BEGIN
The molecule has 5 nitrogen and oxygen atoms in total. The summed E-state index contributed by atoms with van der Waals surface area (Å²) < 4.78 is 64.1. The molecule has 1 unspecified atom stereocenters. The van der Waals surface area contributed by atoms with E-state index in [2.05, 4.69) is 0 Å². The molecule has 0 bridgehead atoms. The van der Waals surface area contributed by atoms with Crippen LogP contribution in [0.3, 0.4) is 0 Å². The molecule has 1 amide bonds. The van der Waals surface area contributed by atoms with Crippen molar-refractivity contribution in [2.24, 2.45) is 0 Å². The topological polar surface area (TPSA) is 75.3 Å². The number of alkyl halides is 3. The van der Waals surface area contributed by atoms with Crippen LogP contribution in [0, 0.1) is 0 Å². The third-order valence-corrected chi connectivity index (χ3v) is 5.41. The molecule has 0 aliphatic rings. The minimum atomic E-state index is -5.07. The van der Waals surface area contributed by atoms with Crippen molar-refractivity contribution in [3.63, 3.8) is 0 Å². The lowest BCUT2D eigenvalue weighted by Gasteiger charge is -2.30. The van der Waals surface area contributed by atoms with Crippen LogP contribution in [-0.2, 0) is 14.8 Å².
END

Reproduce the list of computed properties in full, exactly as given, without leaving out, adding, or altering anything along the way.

The molecule has 5 nitrogen and oxygen atoms in total. The summed E-state index contributed by atoms with van der Waals surface area (Å²) < 4.78 is 64.1. The molecule has 1 unspecified atom stereocenters. The van der Waals surface area contributed by atoms with E-state index in [2.05, 4.69) is 0 Å². The molecule has 0 bridgehead atoms. The van der Waals surface area contributed by atoms with Crippen LogP contribution in [0.3, 0.4) is 0 Å². The molecule has 1 amide bonds. The van der Waals surface area contributed by atoms with Crippen molar-refractivity contribution in [2.24, 2.45) is 0 Å². The topological polar surface area (TPSA) is 75.3 Å². The number of alkyl halides is 3. The van der Waals surface area contributed by atoms with Crippen LogP contribution in [0, 0.1) is 0 Å². The third-order valence-corrected chi connectivity index (χ3v) is 5.41. The molecule has 0 aliphatic rings. The minimum atomic E-state index is -5.07. The van der Waals surface area contributed by atoms with Crippen molar-refractivity contribution in [3.63, 3.8) is 0 Å². The lowest BCUT2D eigenvalue weighted by Gasteiger charge is -2.30. The van der Waals surface area contributed by atoms with Crippen LogP contribution in [-0.2, 0) is 14.8 Å².